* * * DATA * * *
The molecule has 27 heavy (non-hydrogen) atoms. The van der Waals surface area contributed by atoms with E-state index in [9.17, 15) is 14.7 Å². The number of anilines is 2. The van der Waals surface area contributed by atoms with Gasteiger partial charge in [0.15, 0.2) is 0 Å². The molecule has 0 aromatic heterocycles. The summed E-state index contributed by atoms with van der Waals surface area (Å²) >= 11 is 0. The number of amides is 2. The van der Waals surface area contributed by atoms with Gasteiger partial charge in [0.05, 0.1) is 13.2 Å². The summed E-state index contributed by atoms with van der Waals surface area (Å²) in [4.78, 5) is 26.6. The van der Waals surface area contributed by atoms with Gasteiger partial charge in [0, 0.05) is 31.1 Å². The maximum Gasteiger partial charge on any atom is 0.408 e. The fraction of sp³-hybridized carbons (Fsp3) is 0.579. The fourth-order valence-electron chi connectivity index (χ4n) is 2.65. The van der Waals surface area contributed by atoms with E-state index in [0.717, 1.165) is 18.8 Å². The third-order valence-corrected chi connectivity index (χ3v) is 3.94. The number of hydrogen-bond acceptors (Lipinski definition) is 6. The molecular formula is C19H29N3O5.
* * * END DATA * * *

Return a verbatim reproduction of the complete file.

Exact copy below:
The molecule has 27 heavy (non-hydrogen) atoms. The van der Waals surface area contributed by atoms with E-state index in [9.17, 15) is 14.7 Å². The number of anilines is 2. The van der Waals surface area contributed by atoms with Gasteiger partial charge in [0.15, 0.2) is 0 Å². The molecule has 0 aromatic heterocycles. The summed E-state index contributed by atoms with van der Waals surface area (Å²) >= 11 is 0. The number of amides is 2. The van der Waals surface area contributed by atoms with Gasteiger partial charge in [0.05, 0.1) is 13.2 Å². The summed E-state index contributed by atoms with van der Waals surface area (Å²) in [4.78, 5) is 26.6. The van der Waals surface area contributed by atoms with Gasteiger partial charge in [0, 0.05) is 31.1 Å². The maximum Gasteiger partial charge on any atom is 0.408 e. The fraction of sp³-hybridized carbons (Fsp3) is 0.579. The fourth-order valence-electron chi connectivity index (χ4n) is 2.65. The van der Waals surface area contributed by atoms with E-state index in [0.717, 1.165) is 18.8 Å². The third-order valence-corrected chi connectivity index (χ3v) is 3.94. The number of hydrogen-bond acceptors (Lipinski definition) is 6. The molecular formula is C19H29N3O5.